Jayne Dowle: Why Deirdre and the Street struck home

I HAVE measured out my life with Deirdre Barlow by my side. Now she has gone following the death of actress Anne Kirkbride at the age of 60. A nation might not quite be in mourning, as actress Michelle Keegan, just one of many of her sorrowful Coronation Street colleagues, tweeted. It is however in a slight state of shock and yes – perhaps surprise – that the death of a soap star has moved
us so.

Why is this? For me, I grew up with Deirdre. As a child and as a teenager, she was as real to me as any one of
my mother’s friends. As a woman
myself, I could see her weaknesses laid bare.

Indeed, Coronation Street was as real to us as life in our own street. Watching it every week was like taking a walk around the corner. The characters were familiar, actually recognisable. We understood their foibles and failings, laughed at what they found funny, and felt sad for their troubles. It gave a kind of depth and comparison to our little lives, made us feel that we weren’t quite alone in our little house, in our little street. There were millions of others just like us, and there they were, on the little television set in the front room.

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When was it that I began to understand this other dimension? Well, it was with Deirdre herself. It was when her screen daughter, Tracy, was born that I really started to become interested. And it marked a major turning point in my life – a later bedtime.

I’d be about nine or 10, and I loved babies. Any excuse to see a baby, and I was there. I distinctly remember overhearing my mother say to my “aunty” who lived next door that I was allowed to stay up later now that “t’bairn is on Coronation Street”. If you’re not a fan, it might sound weird that I remember this. That’s what Coronation Street does for you though. And that’s why Deirdre’s demise affects us fans so much. It’s almost as though we have lost a family member.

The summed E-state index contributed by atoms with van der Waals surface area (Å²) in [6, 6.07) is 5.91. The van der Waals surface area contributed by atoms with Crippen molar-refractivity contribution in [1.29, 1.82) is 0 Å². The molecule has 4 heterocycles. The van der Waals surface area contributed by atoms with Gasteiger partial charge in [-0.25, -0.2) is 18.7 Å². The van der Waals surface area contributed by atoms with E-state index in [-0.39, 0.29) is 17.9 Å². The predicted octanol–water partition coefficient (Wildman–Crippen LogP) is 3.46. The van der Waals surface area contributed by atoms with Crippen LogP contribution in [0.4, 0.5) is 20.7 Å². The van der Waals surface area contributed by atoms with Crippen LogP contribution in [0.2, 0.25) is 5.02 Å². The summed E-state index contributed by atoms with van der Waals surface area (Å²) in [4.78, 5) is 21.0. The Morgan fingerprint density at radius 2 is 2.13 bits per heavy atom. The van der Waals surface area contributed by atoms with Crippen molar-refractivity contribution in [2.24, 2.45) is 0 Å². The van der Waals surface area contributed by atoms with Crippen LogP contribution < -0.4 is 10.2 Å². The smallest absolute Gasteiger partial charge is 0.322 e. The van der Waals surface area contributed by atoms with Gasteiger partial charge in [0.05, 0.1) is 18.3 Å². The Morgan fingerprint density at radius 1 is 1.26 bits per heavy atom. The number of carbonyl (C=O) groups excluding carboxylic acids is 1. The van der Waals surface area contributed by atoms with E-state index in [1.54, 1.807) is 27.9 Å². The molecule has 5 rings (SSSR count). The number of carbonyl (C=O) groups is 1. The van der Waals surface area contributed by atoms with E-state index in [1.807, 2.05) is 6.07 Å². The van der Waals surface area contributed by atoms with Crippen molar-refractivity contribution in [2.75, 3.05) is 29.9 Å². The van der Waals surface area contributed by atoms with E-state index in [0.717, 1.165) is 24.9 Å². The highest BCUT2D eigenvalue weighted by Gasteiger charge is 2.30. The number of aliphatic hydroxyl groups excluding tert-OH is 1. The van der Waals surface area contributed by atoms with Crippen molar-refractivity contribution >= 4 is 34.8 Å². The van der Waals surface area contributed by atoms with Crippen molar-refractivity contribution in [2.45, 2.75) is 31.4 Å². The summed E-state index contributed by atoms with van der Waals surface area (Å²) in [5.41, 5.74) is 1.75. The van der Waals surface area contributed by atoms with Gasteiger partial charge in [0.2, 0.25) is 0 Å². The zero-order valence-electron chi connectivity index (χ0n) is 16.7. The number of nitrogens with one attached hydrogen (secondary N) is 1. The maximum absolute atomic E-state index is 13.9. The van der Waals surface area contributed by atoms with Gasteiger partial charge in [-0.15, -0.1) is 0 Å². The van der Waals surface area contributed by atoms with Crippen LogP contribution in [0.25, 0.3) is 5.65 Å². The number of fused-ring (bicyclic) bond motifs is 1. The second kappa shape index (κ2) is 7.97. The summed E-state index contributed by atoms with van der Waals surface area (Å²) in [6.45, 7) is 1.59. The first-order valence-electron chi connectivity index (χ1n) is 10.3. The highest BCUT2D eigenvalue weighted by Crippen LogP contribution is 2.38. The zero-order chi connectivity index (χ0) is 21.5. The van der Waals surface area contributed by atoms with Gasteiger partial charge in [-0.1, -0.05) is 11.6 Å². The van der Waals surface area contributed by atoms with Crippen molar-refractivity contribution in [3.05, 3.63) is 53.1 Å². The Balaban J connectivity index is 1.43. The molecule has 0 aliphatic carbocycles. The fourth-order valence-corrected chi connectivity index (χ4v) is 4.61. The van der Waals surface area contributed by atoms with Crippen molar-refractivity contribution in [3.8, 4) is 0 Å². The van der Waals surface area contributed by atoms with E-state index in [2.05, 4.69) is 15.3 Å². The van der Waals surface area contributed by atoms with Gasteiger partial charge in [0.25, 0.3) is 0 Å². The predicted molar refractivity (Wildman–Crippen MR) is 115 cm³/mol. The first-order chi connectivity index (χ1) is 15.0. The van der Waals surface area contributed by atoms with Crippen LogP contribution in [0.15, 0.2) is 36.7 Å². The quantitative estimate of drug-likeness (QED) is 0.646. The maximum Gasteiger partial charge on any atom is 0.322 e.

And her many adventures and misadventures have both entertained us and brought us anguish over 40-years on “the Street”. Of course, her several marriages, her stint in prison, her ill-fated time serving as a local councillor, might all be larger-than-life experiences we haven’t faced personally.

That doesn’t mean though that we couldn’t put ourselves in her place and ask ourselves what we might have done if a con-man had persuaded us to take
the rap, or we’d fallen in love with
two men at the same time. The Ken/Deirdre/Mike Baldwin love triangle made such an impact on the nation that the result of the televised tussle in 1983
was posted on the scoreboard at
the Manchester United game: Ken 1 – Mike 0.

Deirdre and Ken. Ken and Deirdre. Even their names betray their very ordinariness. Who would set out to write an eternal romance with these two as characters? Yet, their trials and tribulations kept us hooked over the years better than any Hollywood blockbuster.

That she stood by William Roache, the actor who played her husband for so long, during his battle to clear his name against claims of sex abuse says a lot about 
Anne Kirkbride herself. Clearly, she was a good friend to many. And she had
faced her own real-life demons; her
battle with depression was well-documented.

However, we shouldn’t just see her in terms of an on-screen wife. Coronation Street characters come and go. What made Deirdre especially interesting was the richness and complexity of all her relationships. Her battleaxe mother, Blanche. Her wayward daughter, who grew from that cute baby of the 1970s into a murderess. Her touching friendship with former Rovers Return landlady Liz McDonald. When you saw those two on screen, it always struck me that they weren’t actually acting. They just looked like two women sat round the table trying to put a messy world to rights.

All those things Deirdre experienced. All those tears. All that drama, the ups and downs. Yet what was her parting shot? Throwing a trifle at the wall during a family argument, in her final episode before she went on leave to fight the cancer which killed her.

Show me a woman who hasn’t felt like throwing a trifle, and I’ll show you a plaster saint.

She lived through what we live through, and brought it all home
to us every week. Deirdre was an Everywoman. That is why so many women will miss her.